The Leon Levy Center for Biography at The Graduate Center, City University of New York , has named Professor of Journalism and Media Studies David Greenberg a recipient of a 2019-2020 Biography Fellowship.
As the recipient of one of five fellowships awarded this year, Greenberg will spend the 2019-2020 year working on a biography of John Lewis. The fellowship includes a $72,000 grant, research assistance, writing space, and full access to research facilities.
“In recent years John Lewis has emerged as a rare kind of American hero,” Greenberg said, explaining why he believes telling Lewis’ story now is so timely. “He is there at the Super Bowl and at the Oscars. He is a living link to one of our finest hours as a nation, when we fought to overcome some very entrenched forms of racism. And he also has had this tremendous second act to his life, entering national politics and trying to change the system from within. Right now, we’re in a moment when we are seeing overt forms of racism that many people thought were being pushed to the margins. In a way that makes Lewis’s story all the more important.”
John Robert Lewis is a member of the U.S. House of Representatives from Georgia’s Fifth District, where he has served since 1987. “Lewis, who as chairman of the Student Nonviolent Coordinating Committee (SNCC) was one of the ‘Big Six’ leaders of groups who organized the 1963 March on Washington, played many key roles in the Civil Rights Movement, and its actions to end legalized racial segregation in the United States,” according to Wikipedia in an article titled “John Lewis (civil rights leader)."
Greenberg has met John Lewis, and said he will interview many of his friends and colleagues. “We had one first meeting recently and he has given the project his blessing,” Greenberg said.
Describing the scope of the project, Greenberg said, “Believe it or not, there are no biographies of John Lewis—which is one reason I’m interested in writing one. He has written a wonderful memoir, as well as the illustrated ‘March’ series, but no matter how good a memoir is, there is always room for an independent biography. I want to cover his whole life. But some periods will loom larger than others. Obviously, his years in the civil right movement are at the center of it all. He participated in some of the first sit-ins, in the Freedom Rides, in the March on Washington, in the Selma protests for voting rights. But I also want to look closely at his congressional career. He is one of the giants of the U.S. Congress, but those years have not been well chronicled.”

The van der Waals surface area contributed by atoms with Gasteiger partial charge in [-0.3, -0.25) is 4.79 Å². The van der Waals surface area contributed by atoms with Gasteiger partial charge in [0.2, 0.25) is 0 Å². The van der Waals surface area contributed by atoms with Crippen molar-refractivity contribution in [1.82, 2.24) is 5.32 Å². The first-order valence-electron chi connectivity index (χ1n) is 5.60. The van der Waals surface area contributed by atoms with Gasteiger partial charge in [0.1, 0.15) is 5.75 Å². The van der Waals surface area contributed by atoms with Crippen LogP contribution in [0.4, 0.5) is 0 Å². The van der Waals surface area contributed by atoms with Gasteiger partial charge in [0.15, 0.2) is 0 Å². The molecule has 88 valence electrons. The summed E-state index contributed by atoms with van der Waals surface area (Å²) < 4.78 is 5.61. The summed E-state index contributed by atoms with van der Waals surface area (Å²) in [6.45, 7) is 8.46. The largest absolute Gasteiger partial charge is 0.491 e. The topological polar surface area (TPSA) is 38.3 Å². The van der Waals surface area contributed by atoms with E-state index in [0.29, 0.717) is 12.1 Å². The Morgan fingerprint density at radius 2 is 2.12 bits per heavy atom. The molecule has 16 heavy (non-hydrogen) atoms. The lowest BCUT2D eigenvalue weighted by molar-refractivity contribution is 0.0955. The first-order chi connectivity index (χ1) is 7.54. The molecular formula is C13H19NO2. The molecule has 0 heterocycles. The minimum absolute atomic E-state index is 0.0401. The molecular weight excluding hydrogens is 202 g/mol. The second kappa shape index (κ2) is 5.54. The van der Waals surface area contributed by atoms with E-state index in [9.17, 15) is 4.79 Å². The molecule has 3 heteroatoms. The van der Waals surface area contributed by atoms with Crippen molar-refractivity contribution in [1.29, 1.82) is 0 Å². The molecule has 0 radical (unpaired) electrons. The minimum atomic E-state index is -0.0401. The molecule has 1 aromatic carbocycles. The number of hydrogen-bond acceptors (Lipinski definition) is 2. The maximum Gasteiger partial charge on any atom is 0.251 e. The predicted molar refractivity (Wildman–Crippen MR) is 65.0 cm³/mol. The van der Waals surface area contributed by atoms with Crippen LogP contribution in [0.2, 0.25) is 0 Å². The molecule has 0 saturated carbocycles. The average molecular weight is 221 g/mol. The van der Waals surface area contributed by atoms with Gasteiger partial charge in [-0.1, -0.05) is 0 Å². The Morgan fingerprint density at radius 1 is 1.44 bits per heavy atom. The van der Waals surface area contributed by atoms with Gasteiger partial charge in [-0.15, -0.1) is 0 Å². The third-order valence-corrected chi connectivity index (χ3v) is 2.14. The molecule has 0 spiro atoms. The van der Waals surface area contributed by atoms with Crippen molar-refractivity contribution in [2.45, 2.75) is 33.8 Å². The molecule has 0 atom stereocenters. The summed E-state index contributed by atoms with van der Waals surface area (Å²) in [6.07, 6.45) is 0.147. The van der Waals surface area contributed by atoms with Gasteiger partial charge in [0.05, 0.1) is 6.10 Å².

Greenberg said he hasn’t planned to teach a course exclusively about Lewis, but “I do teach about aspects of the civil rights movement in several of my other classes, and I’m sure my research will influence my teaching.”
Explaining his decision to apply for the fellowship, Greenberg said, “It is always hard to find time to do research while teaching, and so from time to time faculty apply for fellowships like this one. Because I am starting a biography, this seemed like a good fit.”
Rutgers, Greenberg explained, enables faculty who win competitive fellowships to take the year off from teaching and service. He will still continue work at Rutgers next year, however. “I have a few service commitments that I’ll still make sure to be present for,” Greenberg said.